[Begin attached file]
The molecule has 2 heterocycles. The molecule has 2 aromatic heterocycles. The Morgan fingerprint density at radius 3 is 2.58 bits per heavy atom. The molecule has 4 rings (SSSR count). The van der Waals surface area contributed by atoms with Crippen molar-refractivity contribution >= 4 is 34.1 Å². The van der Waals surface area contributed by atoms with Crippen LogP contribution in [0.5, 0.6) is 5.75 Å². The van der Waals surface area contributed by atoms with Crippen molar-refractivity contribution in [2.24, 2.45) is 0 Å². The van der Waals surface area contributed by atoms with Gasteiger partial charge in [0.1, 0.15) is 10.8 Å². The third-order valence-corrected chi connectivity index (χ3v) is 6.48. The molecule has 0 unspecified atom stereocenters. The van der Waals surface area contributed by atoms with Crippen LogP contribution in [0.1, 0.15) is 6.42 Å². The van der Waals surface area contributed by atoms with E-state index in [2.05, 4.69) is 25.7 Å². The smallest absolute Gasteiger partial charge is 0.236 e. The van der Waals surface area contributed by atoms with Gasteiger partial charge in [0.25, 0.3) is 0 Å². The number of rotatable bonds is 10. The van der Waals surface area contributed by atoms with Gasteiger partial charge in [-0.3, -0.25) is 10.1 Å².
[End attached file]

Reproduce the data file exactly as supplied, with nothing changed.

The molecule has 2 heterocycles. The molecule has 2 aromatic heterocycles. The Morgan fingerprint density at radius 3 is 2.58 bits per heavy atom. The molecule has 4 rings (SSSR count). The van der Waals surface area contributed by atoms with Crippen molar-refractivity contribution >= 4 is 34.1 Å². The van der Waals surface area contributed by atoms with Crippen LogP contribution in [0.5, 0.6) is 5.75 Å². The van der Waals surface area contributed by atoms with Crippen molar-refractivity contribution in [2.24, 2.45) is 0 Å². The van der Waals surface area contributed by atoms with Gasteiger partial charge in [0.1, 0.15) is 10.8 Å². The third-order valence-corrected chi connectivity index (χ3v) is 6.48. The molecule has 0 unspecified atom stereocenters. The van der Waals surface area contributed by atoms with Crippen LogP contribution in [0.1, 0.15) is 6.42 Å². The van der Waals surface area contributed by atoms with E-state index in [2.05, 4.69) is 25.7 Å². The smallest absolute Gasteiger partial charge is 0.236 e. The van der Waals surface area contributed by atoms with Gasteiger partial charge in [0.25, 0.3) is 0 Å². The number of rotatable bonds is 10. The van der Waals surface area contributed by atoms with Gasteiger partial charge in [-0.3, -0.25) is 10.1 Å².